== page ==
5 Self-Development Books to Read in 2019

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I have a confession to make… I’m a sucker for self-development books. Because of my love for self-help, I have to be careful not to become a self-help junkie. A self-help junkie is someone who devours self-development books without putting the advice into action. Self-help junkies don’t make concrete changes to improve their life. Because of the prevalence self-help junkies, I hear often that self-help books are a scam. I wholly disagree.

Not All Self-Development Books Are Created Equally

Like any other genre, not all self-development books are created equally. Readers interested in self-development have to find a good book and be willing to put the advice into practice. The best self-development books give direct advice that can be used immediately. Rather than reading through pages of fluff about how great you are or how you just need a better attitude, great self-development books challenge our ways of thinking and push us out of our comfort zones. In 2019, I challenge you to read these books and put the advice into practice. However small the changes are, each change is a big step forward!

The Top 5 Self-Development Books to Read in 2019

1. How To Be Sick: A Buddhist-Inspired Guide for the Chronically Ill and Their Caregivers
by Toni Bernhard

Bernhard is an author who became chronically ill in 2001. She was originally diagnosed with an acute viral infection, but she never got better. In How To Be Sick, Bernhard discusses her journey coming to terms with being sick and how to live a fulfilling life with a chronic illness. She offers concrete steps for individuals with chronic illness and their caregivers to lead a fulfilling life, despite being sick. How Not To Be Sick won the Nautilus Gold Medal in Self-Help.

2. The Emotional Extremist's Guide to Handling Cartoon Elephants: How to Solve Elephantine Emotional Problems Without Getting Run Over, Chased, Flattened by Renee Hoekstra

Hoekstra is a clinical psychologist who wrote The Emotional Extremist's Guide to Handling Cartoon Elephants for any adult that experiences painful, overwhelming emotions. The book is a friendly guide with light-hearted pictures of cartoon elephants that illustrate how overwhelming emotions can feel like “the elephant in the room.” Hoekstra helps readers address the elephant in the room head-on by understanding their difficult emotions and learning how to cope with them.

3. The Highly Sensitive Person: How to Thrive When the World Overwhelms You by Elaine N. Aron

Aron is a psychologist who wrote The Highly Sensitive Person for anyone who feels overwhelmed by everyday life. Those of us who are easily affected by loud sounds and bright lights (among other things) can have a hard time living in a society that thrives on constant ads, aggressive bosses, and violent media. In The Highly Sensitive Person, Aron celebrates the highly sensitive person’s differences and helps us understand ourselves. By understanding our highly-sensitive traits, we are able to maximize the strengths that our sensitivity brings and minimize the weaknesses.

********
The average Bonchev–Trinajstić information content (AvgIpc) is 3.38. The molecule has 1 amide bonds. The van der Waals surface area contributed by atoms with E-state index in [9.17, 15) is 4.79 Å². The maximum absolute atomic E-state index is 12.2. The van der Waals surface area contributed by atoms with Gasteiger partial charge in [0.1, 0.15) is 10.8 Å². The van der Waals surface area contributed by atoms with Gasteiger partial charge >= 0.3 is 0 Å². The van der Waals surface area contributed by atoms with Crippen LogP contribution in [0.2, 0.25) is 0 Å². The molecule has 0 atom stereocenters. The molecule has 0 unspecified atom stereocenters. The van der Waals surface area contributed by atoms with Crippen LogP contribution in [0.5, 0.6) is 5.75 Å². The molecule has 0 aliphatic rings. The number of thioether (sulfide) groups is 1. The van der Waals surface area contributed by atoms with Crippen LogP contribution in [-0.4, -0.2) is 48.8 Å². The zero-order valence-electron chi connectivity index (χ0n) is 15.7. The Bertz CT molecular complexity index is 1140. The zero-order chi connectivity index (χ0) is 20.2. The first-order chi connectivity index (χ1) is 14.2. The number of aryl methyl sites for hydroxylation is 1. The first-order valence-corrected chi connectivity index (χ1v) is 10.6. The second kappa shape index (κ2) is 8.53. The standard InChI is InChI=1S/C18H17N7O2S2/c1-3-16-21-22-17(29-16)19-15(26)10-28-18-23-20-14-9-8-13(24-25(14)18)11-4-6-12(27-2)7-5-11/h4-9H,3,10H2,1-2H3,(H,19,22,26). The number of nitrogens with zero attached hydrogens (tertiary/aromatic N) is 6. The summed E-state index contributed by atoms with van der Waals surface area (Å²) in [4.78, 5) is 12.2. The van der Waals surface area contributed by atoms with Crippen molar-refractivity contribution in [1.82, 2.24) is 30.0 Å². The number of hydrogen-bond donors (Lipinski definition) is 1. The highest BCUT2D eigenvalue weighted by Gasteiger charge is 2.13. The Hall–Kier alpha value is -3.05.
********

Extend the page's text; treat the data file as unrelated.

4. The Empath's Survival Guide: Life Strategies for Sensitive People by Judith Orloff

Orloff is a psychiatrist and New York Times bestselling author. She wrote The Empath’s Survival Guide for all empaths. Empaths take on other people’s emotions as their own. As a result, empaths often have trouble distinguishing their emotions from others and managing those emotions. Orloff provides empaths with tools and exercises to learn how to cope successfully in a harsh world. Instead of pushing us to build a protective barrier around ourselves and “toughen up,” Orloff helps us understand ourselves and find the best spot for ourselves in today's world.

5. Daring Greatly: How the Courage to Be Vulnerable Transforms the Way We Live, Love, Parent, and Lead Paperback by Brené Brown

Brown is a research professor and New York Times bestselling author. Her motto is “courage over comfort.” In Daring Greatly, Brown challenges readers to embrace their vulnerability and uncertainty. In an ambivalent world, Brown argues that vulnerability is actually our best trait. Rather than build the reader up with fluff and useless advice, Brown calls the reader out, pushing them to “dare greatly,” leaving behind feelings of shame in order to accomplish our dreams.

Sources: Toni Bernhard, Renee Hoekstra, The Highly Sensitive Person, Judith Orloff MD, Goodreads

Written by: August Blair